Using Water Wisely Essay Scholarships

If you’re a skilled writer, a few hundred (or even a thousand) words is no biggie.

Students that can easily express themselves through writing flock toward scholarships with interesting essays and the scholarships on this list are just that.

All of the below scholarships require an essay entry – some as short as only 250 words – with interesting essay topics that range from safe driving and technology to America heroes and animal activism.

To help better organize your scholarship and internship search, please note that the following scholarships for writers are listed according to deadline, with the earliest deadline appearing at the top of the page. Deadlines that vary will appear at the bottom of each list.

If you enjoy expressing your opinions through writing, the scholarships on this list await your entries.

Scholars Helping Collars

Deadline: 2/15/18
Available to: High School Seniors
Award Amount: $1,000

The Scholars Helping Collars Scholarship is open to current high school seniors. You must submit an essay of between 500 and 1000 words with two to three photos of your volunteer efforts to help animals in need and how that involvement has changed your lives or shaped your perceptions on the importance of animal welfare in order to be considered for this award.

Learn more about the Scholars Helping Collars.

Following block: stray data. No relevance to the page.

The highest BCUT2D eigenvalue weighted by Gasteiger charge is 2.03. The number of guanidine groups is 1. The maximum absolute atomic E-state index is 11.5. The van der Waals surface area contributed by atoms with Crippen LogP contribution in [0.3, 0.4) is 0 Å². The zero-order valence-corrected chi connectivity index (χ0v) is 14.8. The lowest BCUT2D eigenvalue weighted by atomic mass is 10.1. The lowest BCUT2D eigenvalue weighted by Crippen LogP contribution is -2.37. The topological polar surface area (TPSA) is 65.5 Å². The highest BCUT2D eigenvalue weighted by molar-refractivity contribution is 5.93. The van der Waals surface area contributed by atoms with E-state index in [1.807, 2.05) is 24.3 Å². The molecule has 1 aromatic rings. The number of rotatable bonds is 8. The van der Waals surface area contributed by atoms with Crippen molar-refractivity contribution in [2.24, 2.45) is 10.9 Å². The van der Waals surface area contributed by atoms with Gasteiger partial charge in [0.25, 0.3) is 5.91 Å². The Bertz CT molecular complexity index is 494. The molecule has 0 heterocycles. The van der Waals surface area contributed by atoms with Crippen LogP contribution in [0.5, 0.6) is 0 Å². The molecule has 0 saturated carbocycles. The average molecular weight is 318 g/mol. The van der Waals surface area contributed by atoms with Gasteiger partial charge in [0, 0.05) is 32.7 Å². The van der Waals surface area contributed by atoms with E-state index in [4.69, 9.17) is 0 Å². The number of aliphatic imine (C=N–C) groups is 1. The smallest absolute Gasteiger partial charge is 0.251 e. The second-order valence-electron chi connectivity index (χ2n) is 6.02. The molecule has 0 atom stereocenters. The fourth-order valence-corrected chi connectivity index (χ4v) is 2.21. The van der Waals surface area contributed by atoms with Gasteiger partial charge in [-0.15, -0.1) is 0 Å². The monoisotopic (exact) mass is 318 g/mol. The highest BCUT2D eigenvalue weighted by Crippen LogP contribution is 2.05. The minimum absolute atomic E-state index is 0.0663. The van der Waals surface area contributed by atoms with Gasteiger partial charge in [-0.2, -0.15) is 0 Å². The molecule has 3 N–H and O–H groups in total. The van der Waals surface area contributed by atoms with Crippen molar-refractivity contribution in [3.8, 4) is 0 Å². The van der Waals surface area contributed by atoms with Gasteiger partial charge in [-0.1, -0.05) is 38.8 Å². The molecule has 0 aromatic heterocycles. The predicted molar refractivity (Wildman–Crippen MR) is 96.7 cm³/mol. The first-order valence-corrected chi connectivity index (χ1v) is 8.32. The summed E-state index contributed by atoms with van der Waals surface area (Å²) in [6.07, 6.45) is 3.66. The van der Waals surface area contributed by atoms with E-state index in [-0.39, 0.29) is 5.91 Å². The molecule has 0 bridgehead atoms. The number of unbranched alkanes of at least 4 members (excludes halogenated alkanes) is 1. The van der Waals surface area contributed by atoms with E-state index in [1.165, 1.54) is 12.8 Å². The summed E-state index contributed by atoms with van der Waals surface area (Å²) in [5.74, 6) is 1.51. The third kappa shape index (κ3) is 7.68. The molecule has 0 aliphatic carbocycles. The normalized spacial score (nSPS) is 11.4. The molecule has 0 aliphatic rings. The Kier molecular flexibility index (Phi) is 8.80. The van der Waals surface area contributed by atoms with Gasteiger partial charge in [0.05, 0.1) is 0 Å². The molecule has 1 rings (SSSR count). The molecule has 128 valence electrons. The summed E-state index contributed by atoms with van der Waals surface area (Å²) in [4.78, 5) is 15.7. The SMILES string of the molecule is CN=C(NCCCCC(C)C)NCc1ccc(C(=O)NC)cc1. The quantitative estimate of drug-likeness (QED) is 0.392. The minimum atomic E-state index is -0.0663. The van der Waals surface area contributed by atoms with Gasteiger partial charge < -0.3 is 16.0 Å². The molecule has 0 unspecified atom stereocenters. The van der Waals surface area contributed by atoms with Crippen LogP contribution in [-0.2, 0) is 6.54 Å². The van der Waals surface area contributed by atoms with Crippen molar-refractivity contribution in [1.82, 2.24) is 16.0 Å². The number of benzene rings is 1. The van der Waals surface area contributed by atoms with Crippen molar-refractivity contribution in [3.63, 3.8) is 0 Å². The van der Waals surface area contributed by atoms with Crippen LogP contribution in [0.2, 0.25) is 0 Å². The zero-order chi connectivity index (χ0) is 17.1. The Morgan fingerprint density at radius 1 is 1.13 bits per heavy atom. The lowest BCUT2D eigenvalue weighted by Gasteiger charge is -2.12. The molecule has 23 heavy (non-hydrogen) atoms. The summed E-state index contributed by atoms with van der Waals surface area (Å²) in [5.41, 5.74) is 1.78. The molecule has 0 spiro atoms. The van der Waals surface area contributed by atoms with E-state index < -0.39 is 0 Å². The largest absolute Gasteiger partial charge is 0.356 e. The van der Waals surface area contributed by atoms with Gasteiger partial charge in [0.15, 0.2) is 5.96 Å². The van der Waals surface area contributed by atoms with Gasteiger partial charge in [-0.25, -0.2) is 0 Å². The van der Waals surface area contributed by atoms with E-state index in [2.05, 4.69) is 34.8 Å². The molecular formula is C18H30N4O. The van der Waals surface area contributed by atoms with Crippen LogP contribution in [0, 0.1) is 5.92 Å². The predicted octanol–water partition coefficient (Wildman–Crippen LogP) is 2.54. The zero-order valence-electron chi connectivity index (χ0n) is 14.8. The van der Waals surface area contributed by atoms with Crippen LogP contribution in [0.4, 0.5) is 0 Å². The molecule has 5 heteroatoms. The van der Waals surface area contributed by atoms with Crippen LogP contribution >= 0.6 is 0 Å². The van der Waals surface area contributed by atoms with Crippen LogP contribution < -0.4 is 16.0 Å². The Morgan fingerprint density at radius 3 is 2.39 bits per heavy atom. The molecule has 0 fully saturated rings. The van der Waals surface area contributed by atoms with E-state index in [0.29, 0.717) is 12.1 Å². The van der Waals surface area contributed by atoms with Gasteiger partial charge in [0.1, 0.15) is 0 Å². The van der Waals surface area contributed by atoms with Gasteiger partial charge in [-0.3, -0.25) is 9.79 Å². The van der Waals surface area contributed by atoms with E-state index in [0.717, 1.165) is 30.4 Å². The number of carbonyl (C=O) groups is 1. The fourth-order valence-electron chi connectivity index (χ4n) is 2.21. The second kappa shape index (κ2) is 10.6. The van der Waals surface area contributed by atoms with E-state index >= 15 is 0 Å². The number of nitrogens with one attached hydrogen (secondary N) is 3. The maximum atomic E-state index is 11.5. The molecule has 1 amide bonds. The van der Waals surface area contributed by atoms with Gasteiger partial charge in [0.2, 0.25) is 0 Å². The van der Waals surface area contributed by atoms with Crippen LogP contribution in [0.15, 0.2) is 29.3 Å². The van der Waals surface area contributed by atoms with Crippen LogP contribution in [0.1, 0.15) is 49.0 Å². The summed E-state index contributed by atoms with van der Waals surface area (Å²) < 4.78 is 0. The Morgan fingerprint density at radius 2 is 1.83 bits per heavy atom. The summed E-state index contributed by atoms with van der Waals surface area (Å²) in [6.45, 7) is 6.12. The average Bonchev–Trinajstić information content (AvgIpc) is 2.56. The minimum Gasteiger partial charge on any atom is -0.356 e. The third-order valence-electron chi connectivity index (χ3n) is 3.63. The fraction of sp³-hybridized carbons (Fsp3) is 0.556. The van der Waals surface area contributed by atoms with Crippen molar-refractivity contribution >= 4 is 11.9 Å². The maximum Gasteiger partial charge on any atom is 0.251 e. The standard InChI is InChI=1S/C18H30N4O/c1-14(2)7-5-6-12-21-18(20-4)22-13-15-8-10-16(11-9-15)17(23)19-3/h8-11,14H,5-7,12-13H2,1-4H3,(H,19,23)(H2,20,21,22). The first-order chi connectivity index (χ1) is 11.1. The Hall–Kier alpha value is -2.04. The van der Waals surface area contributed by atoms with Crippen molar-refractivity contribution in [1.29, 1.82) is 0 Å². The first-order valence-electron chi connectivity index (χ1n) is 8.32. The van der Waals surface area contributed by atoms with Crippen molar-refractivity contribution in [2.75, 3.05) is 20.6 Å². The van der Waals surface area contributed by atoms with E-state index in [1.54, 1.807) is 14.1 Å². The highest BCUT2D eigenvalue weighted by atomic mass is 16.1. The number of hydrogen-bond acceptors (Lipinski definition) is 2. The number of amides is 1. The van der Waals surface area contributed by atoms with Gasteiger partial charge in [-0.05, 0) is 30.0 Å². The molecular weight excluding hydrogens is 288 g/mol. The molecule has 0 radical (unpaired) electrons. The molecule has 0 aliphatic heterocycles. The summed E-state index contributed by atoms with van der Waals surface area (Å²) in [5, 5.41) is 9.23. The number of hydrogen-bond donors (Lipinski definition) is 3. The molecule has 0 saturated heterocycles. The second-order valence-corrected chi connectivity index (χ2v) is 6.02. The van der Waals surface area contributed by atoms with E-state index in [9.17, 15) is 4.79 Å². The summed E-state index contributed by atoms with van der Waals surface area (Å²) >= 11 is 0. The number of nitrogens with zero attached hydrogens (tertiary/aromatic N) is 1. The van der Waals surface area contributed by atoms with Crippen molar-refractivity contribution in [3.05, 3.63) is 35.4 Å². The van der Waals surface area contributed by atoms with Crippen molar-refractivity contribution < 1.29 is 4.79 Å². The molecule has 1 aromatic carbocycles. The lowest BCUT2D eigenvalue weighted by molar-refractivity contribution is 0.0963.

Live Deliberately Essay Contest

Deadline: 3/15/18
Available to: Ages 13-21 Years
Award Amount: 3 Awards of $250

The Live Deliberately Essay Contest is open to all students aged 14 – 21. You must submit an essay of no more than 750 words based on the prompts listed on the sponsor’s website. This year’s prompts will ask you to consider a time in your life when you pursued a path that was “narrow and crooked,” but felt like it was the right path for you. In what ways are/were you able to, as Thoreau advises, walk that path with “love and reverence?” How has navigating that path shaped you into the person you are becoming?

Learn more about the Live Deliberately Essay Contest .

AFSA High School Essay Contest

Deadline: 3/15/2018
Available to: High School Freshmen through High School Seniors
Award Amount: $2,500

The AFSA High School Essay Contest is open to high school students. To be considered, in a 1,000 – to 1250 – word essay, you must identify two cases – one you deem successful and one you deem unsuccessful – where the U.S. pursued an integrated approach to build peace in a conflict – affected country.

Learn more about the AFSA High School Essay Contest .

Brighter Future Scholarship

Deadline: 3/31/2018
Available to: College Freshmen through Graduate Students, Year 5
Award Amount: $500

The Brighter Future Scholarship is available to undergraduate, graduate or law students enrolled at an accredited college or university. You must have a minimum 3.0 GPA and submit 500 word letter of intent that identifies a problem and explains how you intend to use your education as a way to begin solving that problem, thus creating a brighter future.